A reader asks whether he’s good enough for his two boyfriends, who happen to be husbands. Doctor Dannii Cohen answers.
I’m going out with two husbands.
I’m worried that I’m going to be dumped and that I’m not good enough for these two guys I’m seeing. I’m dating two guys who happen to be civilly partnered to each other. They’ve been together for six years.
As a thruple we’ve been together for a year and recently they decided to make our three-way relationship closed – to just the three of us. Which is great. I feel really happy about that. But I’m worried that they’ll get bored of me and want to move on without me. I guess I just feel a little left out on my own. I don’t live with them and although I don’t necessarily want that, I do feel on the outside.
What should I do not to feel on the outside and what do I do if they decide to open up the relationship again – or move on without me?
What I am going to tell you might not be what you want to hear, but understand this: I only have your best interests at heart.
Even though these men might be nice to you and you probably feel good being part of this thruple, are you sure you want this forever? You say it yourself: they might move on or get bored of it. You are at the mercy of their whims. Where the relationship is concerned they have all the power: years of being together and a civil partnership. The fact that you don’t live with them gives you even less claim on anything concerning emotional ties. This leaves you in a vulnerable position.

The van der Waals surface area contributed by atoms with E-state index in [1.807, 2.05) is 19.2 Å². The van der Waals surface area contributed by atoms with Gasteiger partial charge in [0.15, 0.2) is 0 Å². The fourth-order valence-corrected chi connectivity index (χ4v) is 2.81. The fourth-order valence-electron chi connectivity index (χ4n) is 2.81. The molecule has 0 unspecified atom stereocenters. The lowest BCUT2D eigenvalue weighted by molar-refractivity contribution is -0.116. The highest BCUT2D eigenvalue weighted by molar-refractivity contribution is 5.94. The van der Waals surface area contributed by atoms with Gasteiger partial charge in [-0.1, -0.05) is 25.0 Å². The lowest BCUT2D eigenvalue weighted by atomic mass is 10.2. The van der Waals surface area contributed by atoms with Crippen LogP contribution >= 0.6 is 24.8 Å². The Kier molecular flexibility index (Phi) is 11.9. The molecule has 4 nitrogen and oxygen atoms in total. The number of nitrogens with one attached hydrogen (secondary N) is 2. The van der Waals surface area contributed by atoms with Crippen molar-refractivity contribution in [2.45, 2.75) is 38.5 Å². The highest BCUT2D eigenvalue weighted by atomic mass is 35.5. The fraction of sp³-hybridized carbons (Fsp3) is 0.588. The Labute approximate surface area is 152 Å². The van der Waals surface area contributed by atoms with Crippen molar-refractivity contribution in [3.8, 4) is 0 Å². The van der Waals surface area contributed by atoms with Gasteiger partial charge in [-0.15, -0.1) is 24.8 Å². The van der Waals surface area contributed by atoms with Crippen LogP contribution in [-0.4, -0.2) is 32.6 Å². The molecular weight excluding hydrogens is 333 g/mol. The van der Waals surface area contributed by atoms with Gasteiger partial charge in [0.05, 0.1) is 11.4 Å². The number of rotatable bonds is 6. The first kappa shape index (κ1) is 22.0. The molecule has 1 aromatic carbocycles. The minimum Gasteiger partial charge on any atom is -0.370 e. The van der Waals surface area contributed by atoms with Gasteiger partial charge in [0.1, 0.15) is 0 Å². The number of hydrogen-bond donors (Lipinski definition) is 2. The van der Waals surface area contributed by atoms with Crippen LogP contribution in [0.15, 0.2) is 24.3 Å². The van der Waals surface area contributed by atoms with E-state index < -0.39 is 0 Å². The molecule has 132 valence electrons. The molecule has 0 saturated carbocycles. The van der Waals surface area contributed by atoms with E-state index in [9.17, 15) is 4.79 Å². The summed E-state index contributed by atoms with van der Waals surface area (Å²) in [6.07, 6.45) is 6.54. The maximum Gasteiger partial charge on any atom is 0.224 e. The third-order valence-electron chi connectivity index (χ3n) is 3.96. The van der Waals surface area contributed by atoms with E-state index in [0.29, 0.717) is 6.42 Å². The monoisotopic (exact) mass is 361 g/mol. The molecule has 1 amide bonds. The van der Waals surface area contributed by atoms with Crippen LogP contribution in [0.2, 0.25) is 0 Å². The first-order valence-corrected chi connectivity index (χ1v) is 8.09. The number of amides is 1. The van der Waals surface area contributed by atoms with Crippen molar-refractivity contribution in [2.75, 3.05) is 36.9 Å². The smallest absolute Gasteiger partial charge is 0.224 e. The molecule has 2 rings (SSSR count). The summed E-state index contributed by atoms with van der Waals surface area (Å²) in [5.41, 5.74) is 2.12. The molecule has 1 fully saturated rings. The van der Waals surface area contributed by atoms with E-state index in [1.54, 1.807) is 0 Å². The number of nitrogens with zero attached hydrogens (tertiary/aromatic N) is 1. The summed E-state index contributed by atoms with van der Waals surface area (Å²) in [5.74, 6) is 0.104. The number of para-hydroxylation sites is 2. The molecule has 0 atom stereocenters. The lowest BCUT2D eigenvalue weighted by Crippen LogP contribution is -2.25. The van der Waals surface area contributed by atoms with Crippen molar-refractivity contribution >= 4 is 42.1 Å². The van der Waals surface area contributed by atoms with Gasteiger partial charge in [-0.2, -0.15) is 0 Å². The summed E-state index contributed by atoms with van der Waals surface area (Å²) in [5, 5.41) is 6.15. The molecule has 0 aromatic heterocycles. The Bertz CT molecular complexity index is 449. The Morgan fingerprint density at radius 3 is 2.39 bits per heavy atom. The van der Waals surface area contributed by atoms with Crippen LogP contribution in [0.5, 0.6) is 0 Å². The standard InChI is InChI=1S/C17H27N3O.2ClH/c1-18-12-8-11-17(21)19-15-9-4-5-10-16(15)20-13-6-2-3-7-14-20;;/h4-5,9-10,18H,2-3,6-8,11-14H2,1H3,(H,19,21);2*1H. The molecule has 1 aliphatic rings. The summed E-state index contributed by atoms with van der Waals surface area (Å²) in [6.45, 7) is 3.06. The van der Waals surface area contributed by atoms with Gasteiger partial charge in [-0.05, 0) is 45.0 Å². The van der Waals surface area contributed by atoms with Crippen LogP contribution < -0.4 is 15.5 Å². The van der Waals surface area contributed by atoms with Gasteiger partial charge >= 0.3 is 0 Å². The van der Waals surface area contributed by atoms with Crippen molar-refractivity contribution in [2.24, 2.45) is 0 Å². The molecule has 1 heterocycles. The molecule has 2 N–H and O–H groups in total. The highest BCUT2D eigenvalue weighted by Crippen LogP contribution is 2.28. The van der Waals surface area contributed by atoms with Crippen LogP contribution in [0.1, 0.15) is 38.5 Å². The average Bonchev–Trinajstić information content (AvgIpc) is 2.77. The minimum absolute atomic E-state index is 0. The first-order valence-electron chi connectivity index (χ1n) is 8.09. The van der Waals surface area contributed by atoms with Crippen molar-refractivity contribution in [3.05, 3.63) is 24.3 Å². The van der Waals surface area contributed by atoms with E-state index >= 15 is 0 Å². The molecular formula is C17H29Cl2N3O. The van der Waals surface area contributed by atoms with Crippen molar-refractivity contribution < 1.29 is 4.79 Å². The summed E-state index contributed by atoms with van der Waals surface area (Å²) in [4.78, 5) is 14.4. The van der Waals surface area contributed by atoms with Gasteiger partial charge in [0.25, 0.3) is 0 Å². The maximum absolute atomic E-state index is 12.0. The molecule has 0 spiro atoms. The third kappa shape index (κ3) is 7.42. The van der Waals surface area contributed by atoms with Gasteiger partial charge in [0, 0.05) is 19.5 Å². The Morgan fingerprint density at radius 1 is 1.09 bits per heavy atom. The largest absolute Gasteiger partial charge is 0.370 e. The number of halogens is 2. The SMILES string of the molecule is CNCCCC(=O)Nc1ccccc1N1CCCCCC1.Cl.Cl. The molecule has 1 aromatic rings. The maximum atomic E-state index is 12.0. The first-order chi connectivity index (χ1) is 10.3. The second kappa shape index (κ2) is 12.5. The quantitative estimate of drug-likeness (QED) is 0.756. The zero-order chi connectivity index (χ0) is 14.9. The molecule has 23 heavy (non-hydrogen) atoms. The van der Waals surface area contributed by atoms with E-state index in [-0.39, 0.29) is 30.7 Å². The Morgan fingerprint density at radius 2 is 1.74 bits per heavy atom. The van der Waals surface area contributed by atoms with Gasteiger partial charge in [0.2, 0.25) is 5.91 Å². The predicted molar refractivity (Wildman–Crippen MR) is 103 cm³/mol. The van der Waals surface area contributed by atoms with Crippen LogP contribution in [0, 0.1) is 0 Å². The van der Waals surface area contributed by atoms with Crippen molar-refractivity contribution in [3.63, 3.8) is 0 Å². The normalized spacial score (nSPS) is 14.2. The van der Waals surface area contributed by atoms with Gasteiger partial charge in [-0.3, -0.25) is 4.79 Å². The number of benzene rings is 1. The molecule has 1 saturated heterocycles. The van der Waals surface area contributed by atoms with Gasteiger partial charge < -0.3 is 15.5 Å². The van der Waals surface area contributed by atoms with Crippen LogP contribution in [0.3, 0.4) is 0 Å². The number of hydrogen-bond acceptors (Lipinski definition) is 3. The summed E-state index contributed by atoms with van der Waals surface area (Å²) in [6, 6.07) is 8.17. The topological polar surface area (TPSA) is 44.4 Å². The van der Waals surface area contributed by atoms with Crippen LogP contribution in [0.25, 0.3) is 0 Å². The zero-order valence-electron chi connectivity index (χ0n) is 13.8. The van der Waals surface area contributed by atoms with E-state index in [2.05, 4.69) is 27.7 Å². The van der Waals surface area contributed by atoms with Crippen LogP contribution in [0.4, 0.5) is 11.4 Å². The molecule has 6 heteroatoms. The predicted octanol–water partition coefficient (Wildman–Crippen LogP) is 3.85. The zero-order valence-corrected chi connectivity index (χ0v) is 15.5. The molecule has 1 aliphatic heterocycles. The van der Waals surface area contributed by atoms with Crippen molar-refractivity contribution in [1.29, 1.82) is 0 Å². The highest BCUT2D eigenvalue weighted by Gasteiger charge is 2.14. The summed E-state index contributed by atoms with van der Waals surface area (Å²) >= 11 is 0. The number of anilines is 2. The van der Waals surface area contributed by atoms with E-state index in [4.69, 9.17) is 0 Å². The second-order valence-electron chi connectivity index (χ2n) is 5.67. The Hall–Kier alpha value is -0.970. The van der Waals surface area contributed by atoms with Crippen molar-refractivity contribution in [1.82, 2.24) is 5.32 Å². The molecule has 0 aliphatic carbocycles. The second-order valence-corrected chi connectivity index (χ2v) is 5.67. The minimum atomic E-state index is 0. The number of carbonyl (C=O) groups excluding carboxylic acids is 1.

In your letter you say that you don’t feel good enough, that is so sad to hear. No-one should be able to make you feel this way. It also sounds as if you are not in love with either of them, but are scared of being alone.
If you feel any doubts maybe it is best to leave now and nd a free single person you can connect with. A person who does not see you as a plaything but as a person to love and cherish. It might be scary at first, but you have to protect yourself from being the one to get hurt, as you inevitably will. If this breaks up they will still have each other and you’ll be alone. You deserve better and it’s out there for you.
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Dannii Cohen is a stand-up comedian (drag name Divine Varod) and comedy writer turned author, psychologist, professional counselor, life coach and self-help expert. Specialized in LGBT issues, anxiety, empowerment, children’s issues and bullying.
Published works include children’s books about childhood depression and the importance of being yourself (When Clouds Hide The Sun and Christopher the Lonely Bear) and an easy to use self help manual 50 Things To Know To Have A Better Life: Self-Improvement Made Easy.